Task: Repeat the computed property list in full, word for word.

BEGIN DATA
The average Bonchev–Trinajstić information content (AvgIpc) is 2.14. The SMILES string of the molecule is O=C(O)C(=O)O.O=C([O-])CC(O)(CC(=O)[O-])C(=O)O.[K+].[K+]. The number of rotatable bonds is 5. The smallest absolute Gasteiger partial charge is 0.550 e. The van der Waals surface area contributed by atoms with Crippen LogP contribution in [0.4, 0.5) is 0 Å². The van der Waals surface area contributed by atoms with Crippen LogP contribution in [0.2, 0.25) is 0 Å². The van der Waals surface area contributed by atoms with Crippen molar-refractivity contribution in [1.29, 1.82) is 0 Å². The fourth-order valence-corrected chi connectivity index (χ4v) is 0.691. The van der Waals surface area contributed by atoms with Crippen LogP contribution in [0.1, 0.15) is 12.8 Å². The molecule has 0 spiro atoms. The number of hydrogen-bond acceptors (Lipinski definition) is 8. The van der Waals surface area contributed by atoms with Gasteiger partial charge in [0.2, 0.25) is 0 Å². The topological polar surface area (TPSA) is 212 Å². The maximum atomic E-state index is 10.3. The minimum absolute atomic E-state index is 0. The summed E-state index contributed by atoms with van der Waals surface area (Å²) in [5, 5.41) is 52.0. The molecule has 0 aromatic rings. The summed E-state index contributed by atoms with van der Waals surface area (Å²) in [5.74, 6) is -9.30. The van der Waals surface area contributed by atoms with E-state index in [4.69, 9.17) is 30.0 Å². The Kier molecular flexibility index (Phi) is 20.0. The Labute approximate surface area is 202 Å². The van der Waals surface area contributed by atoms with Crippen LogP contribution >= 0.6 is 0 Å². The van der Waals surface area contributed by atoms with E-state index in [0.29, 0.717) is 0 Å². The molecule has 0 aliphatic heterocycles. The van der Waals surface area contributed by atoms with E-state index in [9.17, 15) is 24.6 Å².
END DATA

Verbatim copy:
The average Bonchev–Trinajstić information content (AvgIpc) is 2.14. The SMILES string of the molecule is O=C(O)C(=O)O.O=C([O-])CC(O)(CC(=O)[O-])C(=O)O.[K+].[K+]. The number of rotatable bonds is 5. The smallest absolute Gasteiger partial charge is 0.550 e. The van der Waals surface area contributed by atoms with Crippen LogP contribution in [0.4, 0.5) is 0 Å². The van der Waals surface area contributed by atoms with Crippen LogP contribution in [0.2, 0.25) is 0 Å². The van der Waals surface area contributed by atoms with Crippen molar-refractivity contribution in [1.29, 1.82) is 0 Å². The fourth-order valence-corrected chi connectivity index (χ4v) is 0.691. The van der Waals surface area contributed by atoms with Crippen LogP contribution in [0.1, 0.15) is 12.8 Å². The molecule has 0 spiro atoms. The number of hydrogen-bond acceptors (Lipinski definition) is 8. The van der Waals surface area contributed by atoms with Gasteiger partial charge in [0.2, 0.25) is 0 Å². The topological polar surface area (TPSA) is 212 Å². The maximum atomic E-state index is 10.3. The minimum absolute atomic E-state index is 0. The summed E-state index contributed by atoms with van der Waals surface area (Å²) in [5, 5.41) is 52.0. The molecule has 0 aromatic rings. The summed E-state index contributed by atoms with van der Waals surface area (Å²) in [5.74, 6) is -9.30. The van der Waals surface area contributed by atoms with E-state index in [4.69, 9.17) is 30.0 Å². The Kier molecular flexibility index (Phi) is 20.0. The Labute approximate surface area is 202 Å². The van der Waals surface area contributed by atoms with Crippen LogP contribution >= 0.6 is 0 Å². The van der Waals surface area contributed by atoms with E-state index in [0.29, 0.717) is 0 Å². The molecule has 0 aliphatic heterocycles. The van der Waals surface area contributed by atoms with E-state index in [9.17, 15) is 24.6 Å².